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Transit study: Commuter rail would have economic benefits

Transit study: Commuter rail would have economic benefits 

Expansion could reach Concord

Concord Monitor

November 22, 2014


Expanding Boston-bound commuter rail from Lowell, Mass., to Manchester with other stops at Manchester-Boston Regional Airport, and two others in Nashua, would be an economic boom for the region, bringing an estimated 5,600 new permanent jobs and 3,600 housing units by 2030, a two-year rail and transit study showed.

This Lowell-to-Manches­ter line known as the Manchester regional commuter rail alternative ­would draw a projected 668,000 annual riders and cost a total of $256 million­ about half of which could be eligible for federal grants and bonds, authors of the New Hampshire Capitol Corridor Rail and Transit Study said Thursday.

There is simply no economic development opportunity on the horizon that could transform New Hampshire’s economy like the expansion of passenger rail could offer,” New Hampshire Rail Transit Authority Chairman Thomas Mahon said. 

More than 225 people packed the public hearing room at the Nashua Public Library, stood in the aisles and spilled out into the hallway to hear the findings of rail and transit study, which has been in the works for two years and will be released by mid-December. They included many Nashua residents and elected officials and residents from as far as Manchester, Hollis, Mont Vernon and Londonderry. They were nearly unanimous in their support for rail expansion and urged elected officials and project authors to push for support among lawmakers.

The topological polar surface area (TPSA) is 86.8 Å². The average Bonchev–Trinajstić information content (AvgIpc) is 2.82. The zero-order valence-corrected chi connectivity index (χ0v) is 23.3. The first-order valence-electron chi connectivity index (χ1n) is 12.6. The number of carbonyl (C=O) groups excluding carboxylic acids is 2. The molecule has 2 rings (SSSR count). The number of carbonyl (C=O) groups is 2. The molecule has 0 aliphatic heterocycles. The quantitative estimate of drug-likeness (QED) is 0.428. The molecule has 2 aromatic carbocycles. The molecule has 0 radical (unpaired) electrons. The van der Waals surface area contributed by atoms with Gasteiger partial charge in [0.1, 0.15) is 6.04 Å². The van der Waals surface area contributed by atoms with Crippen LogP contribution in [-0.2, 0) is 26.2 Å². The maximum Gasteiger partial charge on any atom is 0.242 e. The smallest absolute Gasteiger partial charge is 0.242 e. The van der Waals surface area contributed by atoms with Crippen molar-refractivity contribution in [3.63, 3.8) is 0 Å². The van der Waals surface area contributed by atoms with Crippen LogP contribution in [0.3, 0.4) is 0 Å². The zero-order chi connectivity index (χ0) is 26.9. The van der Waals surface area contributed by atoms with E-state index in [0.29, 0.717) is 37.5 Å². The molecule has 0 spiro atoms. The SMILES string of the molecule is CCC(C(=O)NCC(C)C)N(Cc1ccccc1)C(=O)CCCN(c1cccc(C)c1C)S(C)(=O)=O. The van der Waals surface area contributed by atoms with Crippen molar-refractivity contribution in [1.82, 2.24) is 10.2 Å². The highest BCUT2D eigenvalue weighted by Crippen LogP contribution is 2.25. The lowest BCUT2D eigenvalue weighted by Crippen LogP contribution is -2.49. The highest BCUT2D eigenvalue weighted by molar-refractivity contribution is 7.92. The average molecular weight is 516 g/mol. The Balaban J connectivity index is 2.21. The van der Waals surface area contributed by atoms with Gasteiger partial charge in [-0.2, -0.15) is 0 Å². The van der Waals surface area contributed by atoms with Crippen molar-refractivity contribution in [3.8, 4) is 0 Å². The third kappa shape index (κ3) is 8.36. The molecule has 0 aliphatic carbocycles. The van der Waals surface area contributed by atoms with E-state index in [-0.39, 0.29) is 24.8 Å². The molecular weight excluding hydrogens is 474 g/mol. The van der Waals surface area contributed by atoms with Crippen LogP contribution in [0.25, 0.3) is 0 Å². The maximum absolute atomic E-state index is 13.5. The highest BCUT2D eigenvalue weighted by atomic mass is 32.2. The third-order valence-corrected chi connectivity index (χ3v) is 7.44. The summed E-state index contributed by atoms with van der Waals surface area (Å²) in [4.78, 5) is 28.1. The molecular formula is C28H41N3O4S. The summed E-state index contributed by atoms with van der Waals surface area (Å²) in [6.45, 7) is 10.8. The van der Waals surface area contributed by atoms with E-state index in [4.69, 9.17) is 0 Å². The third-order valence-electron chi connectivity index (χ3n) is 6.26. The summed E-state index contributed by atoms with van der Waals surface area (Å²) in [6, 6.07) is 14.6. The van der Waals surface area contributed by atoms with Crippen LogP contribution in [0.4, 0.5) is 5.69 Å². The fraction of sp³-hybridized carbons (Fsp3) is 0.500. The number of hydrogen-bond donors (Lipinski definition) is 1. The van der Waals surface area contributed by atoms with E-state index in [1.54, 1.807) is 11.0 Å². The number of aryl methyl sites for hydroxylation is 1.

“This is one of the . . . biggest economic development opportunities for the state,” Greater Nashua Chamber of Commerce President Chris Williams said. 

“The issue is about jobs. It’s about moving the economy forward,” Williams added. 

Williams urged executive councilors and state and local politicians to “have a real conversation about how the public and private sector can make this happen. We can’t do it without you,” he said to applause. 

Nashua resident and longtime Boston commuter Elise MacDonald said she drives daily to Lawrence, Mass., to get the train to Boston. Like several other speakers, she favors developing a rail station on the Tyngsborough side of the state line adjacent to the Pheasant Lane Mall. 

“If we can’t have New Hampshire rail yet, a stop in Tyngsborough would be wonderful,” MacDonald said to applause. 

Ken Kinney of URS Corp., the lead consulting firm the state Department of Transportation hired to do the rail and transit study, laid out several scenarios ranging from expanding existing commuter bus service to Boston – the cheapest alternative that brought nearly no benefits in increased jobs, housing and economic development – to rail expansion along the entire 73-mile corridor from North Station in Boston to Concord. 

The Manchester to Boston commuter option would feature 16 trains daily from Manchester and at least 20 daily trips from Nashua. 

A more limited regional option of extending rail service just to Nashua would cost a total estimated $120 million in capital costs, Kinney said. 

The Concord intercity option would involve four round-trips daily to Boston and would operate like an Amtrak-type service, such as the Downeaster that now runs from Boston to Maine. It would cost the most – an estimated $256 million, Kinney said. 

Developing a limited rail expansion to Nashua only would bring an estimated 1,200 new permanent jobs by 2030 and about 600 new housing units, Kinney said. 

Kinney recommended more discussion and debate is needed on the proposed rail and transit expansion. 

“In order to move any project forward, we need to make a lot of progress on developing a credible financial plan,” Kinney said, noting the federal government typically will pay for half the capital costs, but states and towns must show how they can pay the balance